When I first encountered the work of author/photographer Keita Kusaka, the outbreak of the pandemic has yet to come. At first glance, A Gap In The Landscape appears to be crudely made. It has cardboard-made front and back covers with colorful stickers attached here and there. But at second glance, you would realize that each copy of A Gap In The Landscape actually comes with a different type of cardboard and stickers, which make every copy unique in appearance.
Looking at the photography in A Gap In The Landscape is like meeting the author, who is passionate, humorous and earnest. He once said the word “gap” in his book title refers to the split moments when the shutter catches some interesting images of people, animals or scenes that are not staged. Beautiful portraits in the conventional sense are nowhere to be found in his photobook, since what Kusaka captures are the most unpretentious facial expressions and actions of people. The photos are not staged at all, but the photographer managed to shoot a lot of funnily embarrassing instances.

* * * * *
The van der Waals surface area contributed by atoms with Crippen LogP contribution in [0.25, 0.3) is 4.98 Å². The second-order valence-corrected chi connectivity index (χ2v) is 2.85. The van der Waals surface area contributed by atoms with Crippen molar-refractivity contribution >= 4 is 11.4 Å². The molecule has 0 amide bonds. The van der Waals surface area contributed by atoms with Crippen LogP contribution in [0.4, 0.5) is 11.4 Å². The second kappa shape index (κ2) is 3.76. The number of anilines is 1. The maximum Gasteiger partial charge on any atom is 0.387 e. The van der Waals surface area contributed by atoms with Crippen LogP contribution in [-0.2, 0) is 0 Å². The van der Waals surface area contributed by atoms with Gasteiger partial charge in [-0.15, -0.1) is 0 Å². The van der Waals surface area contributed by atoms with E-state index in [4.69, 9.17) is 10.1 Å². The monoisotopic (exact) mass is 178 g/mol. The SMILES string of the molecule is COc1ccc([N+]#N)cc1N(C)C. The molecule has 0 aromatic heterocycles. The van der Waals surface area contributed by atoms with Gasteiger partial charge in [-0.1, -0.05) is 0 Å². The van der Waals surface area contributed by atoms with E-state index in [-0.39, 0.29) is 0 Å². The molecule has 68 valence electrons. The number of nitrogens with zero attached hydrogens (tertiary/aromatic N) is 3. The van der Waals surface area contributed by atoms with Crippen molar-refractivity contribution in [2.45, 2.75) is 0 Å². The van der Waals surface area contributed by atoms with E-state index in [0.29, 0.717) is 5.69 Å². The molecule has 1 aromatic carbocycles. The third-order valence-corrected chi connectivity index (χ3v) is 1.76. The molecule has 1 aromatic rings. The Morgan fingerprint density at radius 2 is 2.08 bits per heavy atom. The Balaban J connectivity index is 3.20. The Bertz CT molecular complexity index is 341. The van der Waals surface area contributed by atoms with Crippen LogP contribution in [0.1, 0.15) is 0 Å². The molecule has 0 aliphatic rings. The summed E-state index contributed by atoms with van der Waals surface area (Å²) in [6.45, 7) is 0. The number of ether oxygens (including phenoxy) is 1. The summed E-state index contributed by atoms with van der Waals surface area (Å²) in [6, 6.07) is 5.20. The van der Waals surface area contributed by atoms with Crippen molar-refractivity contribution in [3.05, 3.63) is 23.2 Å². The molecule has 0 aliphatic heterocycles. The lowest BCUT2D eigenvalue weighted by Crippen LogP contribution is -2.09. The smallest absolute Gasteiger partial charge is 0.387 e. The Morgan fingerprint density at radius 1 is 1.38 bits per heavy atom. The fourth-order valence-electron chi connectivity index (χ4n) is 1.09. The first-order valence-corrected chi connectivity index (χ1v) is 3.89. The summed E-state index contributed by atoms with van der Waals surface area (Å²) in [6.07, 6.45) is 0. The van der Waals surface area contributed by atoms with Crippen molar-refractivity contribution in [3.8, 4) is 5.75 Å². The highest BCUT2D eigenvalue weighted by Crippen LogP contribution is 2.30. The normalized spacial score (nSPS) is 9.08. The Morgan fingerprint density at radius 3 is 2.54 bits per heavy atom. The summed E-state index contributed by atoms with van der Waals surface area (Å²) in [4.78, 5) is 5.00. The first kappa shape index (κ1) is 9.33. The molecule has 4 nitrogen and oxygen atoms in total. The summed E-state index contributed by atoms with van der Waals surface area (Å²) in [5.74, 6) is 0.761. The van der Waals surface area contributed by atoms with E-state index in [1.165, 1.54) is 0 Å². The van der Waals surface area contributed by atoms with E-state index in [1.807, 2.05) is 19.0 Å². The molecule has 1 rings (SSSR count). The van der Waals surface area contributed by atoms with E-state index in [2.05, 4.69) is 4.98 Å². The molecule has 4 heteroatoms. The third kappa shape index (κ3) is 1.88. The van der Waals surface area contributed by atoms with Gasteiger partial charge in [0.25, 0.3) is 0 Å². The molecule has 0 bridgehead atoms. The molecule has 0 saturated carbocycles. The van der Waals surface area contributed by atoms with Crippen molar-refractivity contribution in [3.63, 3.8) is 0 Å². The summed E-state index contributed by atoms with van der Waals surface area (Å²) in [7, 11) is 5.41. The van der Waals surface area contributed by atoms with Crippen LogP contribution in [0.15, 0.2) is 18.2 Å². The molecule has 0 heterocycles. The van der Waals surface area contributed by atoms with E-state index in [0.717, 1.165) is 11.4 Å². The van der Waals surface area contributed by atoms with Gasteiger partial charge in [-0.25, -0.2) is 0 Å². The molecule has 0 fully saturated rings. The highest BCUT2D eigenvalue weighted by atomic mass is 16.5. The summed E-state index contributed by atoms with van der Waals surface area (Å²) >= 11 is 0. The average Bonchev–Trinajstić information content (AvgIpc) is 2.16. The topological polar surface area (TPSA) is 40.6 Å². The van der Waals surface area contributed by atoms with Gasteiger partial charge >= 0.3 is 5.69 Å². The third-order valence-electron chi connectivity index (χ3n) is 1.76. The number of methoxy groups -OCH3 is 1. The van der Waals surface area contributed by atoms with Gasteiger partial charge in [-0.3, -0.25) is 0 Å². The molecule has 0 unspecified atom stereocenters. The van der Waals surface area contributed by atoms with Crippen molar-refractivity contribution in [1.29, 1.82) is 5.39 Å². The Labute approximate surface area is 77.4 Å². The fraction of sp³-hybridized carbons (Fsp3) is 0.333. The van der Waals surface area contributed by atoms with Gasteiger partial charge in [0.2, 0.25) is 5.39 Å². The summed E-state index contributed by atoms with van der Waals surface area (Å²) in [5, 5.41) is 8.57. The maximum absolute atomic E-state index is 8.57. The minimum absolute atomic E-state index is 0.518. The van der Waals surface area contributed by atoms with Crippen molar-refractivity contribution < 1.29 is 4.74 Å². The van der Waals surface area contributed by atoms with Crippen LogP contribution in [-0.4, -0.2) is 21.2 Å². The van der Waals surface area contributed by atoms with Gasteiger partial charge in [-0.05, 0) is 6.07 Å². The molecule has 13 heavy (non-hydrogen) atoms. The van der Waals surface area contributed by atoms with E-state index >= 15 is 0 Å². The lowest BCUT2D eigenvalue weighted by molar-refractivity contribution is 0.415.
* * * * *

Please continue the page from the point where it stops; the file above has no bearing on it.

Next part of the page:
The photos collected in A Gap In The Landscape were taken in a span of ten years. The photographer took with him his camera all around Japan for all of these hilarious moments. The cherry on top is, of course, the photo captions. Kusaka made use of his experience as a writer to pair his photos up with aptly written text. The captions do not only help readers understand the scenario better, but sometimes also widen the horizon of our imagination. Thanks to the captions, the already interesting images are even more comical to look at.
Humor is truly a quality that everyone wishes for, it is undoubtedly also joyful to admire other’s humor. A Gap In The Landscape is also a gap for us to sneak into Keita Kusaka’s playful mind to see our ordinary surroundings in an unexpectedly creative way. Let’s all explore this gap in our everyday life and look for ways to lighten up our distressed mood!